Notice how Roan (9 months) carefully positions the hand in readiness for grasping the flap on the toy.
Spends time exploring a new toy using two hands
Infants take time to inspect a new toy using both hands. They turn the toy over, turn it around, shake it and bang it on hard surface, taste it.
They also watch their own hand actions and visually inspect the toy with sustained attention.
Visually inspects a toy - turns it over and around
The infant looks at the toy with great interest , turning it around and inspecting it from all angles.
This visual exploration is important for making the connections in the brain that link what the infant sees to how the toy feels and behaves and also to the hand movement that are used to grasp and move the toy.
Adjusts shape and position of hand ready for grasping
Here you see how Will aged 10 months opens the fingers and aligns the hand in readiness for grasping the toy with the left hand.
At this age the hand will still open a lot more than needed for the action.
Shakes a toy to discover if it makes a noise
If the toy does not make a noise, the infant will usually stop the shaking action.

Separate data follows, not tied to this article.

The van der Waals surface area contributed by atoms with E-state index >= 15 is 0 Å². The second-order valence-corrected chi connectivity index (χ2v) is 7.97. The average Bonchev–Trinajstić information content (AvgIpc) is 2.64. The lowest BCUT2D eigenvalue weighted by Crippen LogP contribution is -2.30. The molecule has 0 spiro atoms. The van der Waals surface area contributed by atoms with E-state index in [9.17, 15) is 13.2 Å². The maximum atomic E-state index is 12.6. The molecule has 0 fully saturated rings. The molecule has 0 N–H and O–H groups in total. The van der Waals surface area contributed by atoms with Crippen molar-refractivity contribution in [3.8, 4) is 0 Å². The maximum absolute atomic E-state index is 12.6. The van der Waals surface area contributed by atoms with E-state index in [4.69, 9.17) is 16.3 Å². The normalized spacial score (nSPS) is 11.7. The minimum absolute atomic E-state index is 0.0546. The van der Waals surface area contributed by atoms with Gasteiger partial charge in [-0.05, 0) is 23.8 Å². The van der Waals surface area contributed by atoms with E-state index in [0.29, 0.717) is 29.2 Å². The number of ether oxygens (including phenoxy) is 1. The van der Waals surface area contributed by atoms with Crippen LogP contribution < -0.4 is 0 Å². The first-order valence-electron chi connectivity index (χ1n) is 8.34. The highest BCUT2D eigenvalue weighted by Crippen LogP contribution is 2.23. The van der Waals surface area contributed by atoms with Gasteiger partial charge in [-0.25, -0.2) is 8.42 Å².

If the toy does make a noise, the infant will shake it several times before continuing to explore the toy in different ways.
Mouths a toy briefly to explore texture and taste
At 8 - 10 months the infant will still spend a little time exploring the taste and texture of a toy with the mouth. However this is usually quite brief and the infant quickly moves on the exploring the toy in different ways.
Passes toy from one hand to the other
Infants pass toys from one hand to the other repeatedly.
This is important for learning to use the two hands together, including moving the hands to the right place at the tight time.
Approaches and picks up larger object with two hands
Infant quickly learn when an object needs two hands for lifting.
Shaking, banging and drumming
Shakes a toy that makes a noise
Spends time shaking the toy in different ways to explore how different movements change the sound that is produced by the shaking action.
Stops and starts, speeds up, slows down and changes the direction of movements, changes hands.